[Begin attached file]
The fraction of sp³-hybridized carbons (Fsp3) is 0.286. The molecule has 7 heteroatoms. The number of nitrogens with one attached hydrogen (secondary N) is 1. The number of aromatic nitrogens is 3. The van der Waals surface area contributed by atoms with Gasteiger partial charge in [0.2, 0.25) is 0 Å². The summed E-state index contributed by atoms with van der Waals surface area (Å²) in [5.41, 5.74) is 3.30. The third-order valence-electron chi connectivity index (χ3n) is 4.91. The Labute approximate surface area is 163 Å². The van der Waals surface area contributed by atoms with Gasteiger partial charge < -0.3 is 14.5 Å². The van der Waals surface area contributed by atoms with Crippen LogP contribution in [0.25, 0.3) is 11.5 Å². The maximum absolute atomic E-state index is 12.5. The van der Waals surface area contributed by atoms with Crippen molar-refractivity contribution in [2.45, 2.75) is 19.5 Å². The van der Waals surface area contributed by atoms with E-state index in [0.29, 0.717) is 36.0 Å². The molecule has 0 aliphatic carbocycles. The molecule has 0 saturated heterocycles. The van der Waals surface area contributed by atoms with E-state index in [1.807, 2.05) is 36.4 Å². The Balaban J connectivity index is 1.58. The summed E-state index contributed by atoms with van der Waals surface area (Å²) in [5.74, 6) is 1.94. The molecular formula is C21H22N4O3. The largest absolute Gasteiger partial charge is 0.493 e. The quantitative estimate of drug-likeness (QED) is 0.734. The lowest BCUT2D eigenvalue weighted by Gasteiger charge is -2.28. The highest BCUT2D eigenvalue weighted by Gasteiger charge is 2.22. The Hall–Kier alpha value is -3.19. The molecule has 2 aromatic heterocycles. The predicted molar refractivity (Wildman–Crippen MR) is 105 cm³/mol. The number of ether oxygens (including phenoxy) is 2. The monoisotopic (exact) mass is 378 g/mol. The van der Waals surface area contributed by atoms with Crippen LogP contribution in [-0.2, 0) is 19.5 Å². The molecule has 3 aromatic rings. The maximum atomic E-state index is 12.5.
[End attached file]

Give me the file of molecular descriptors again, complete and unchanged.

The fraction of sp³-hybridized carbons (Fsp3) is 0.286. The molecule has 7 heteroatoms. The number of nitrogens with one attached hydrogen (secondary N) is 1. The number of aromatic nitrogens is 3. The van der Waals surface area contributed by atoms with Gasteiger partial charge in [0.2, 0.25) is 0 Å². The summed E-state index contributed by atoms with van der Waals surface area (Å²) in [5.41, 5.74) is 3.30. The third-order valence-electron chi connectivity index (χ3n) is 4.91. The Labute approximate surface area is 163 Å². The van der Waals surface area contributed by atoms with Gasteiger partial charge < -0.3 is 14.5 Å². The van der Waals surface area contributed by atoms with Crippen LogP contribution in [0.25, 0.3) is 11.5 Å². The maximum absolute atomic E-state index is 12.5. The van der Waals surface area contributed by atoms with Crippen molar-refractivity contribution in [2.45, 2.75) is 19.5 Å². The van der Waals surface area contributed by atoms with E-state index in [0.29, 0.717) is 36.0 Å². The molecule has 0 aliphatic carbocycles. The molecule has 0 saturated heterocycles. The van der Waals surface area contributed by atoms with E-state index in [1.807, 2.05) is 36.4 Å². The Balaban J connectivity index is 1.58. The summed E-state index contributed by atoms with van der Waals surface area (Å²) in [5.74, 6) is 1.94. The molecular formula is C21H22N4O3. The largest absolute Gasteiger partial charge is 0.493 e. The quantitative estimate of drug-likeness (QED) is 0.734. The lowest BCUT2D eigenvalue weighted by Gasteiger charge is -2.28. The highest BCUT2D eigenvalue weighted by Gasteiger charge is 2.22. The Hall–Kier alpha value is -3.19. The molecule has 2 aromatic heterocycles. The predicted molar refractivity (Wildman–Crippen MR) is 105 cm³/mol. The number of ether oxygens (including phenoxy) is 2. The monoisotopic (exact) mass is 378 g/mol. The van der Waals surface area contributed by atoms with Crippen LogP contribution in [-0.2, 0) is 19.5 Å². The molecule has 3 aromatic rings. The maximum atomic E-state index is 12.5.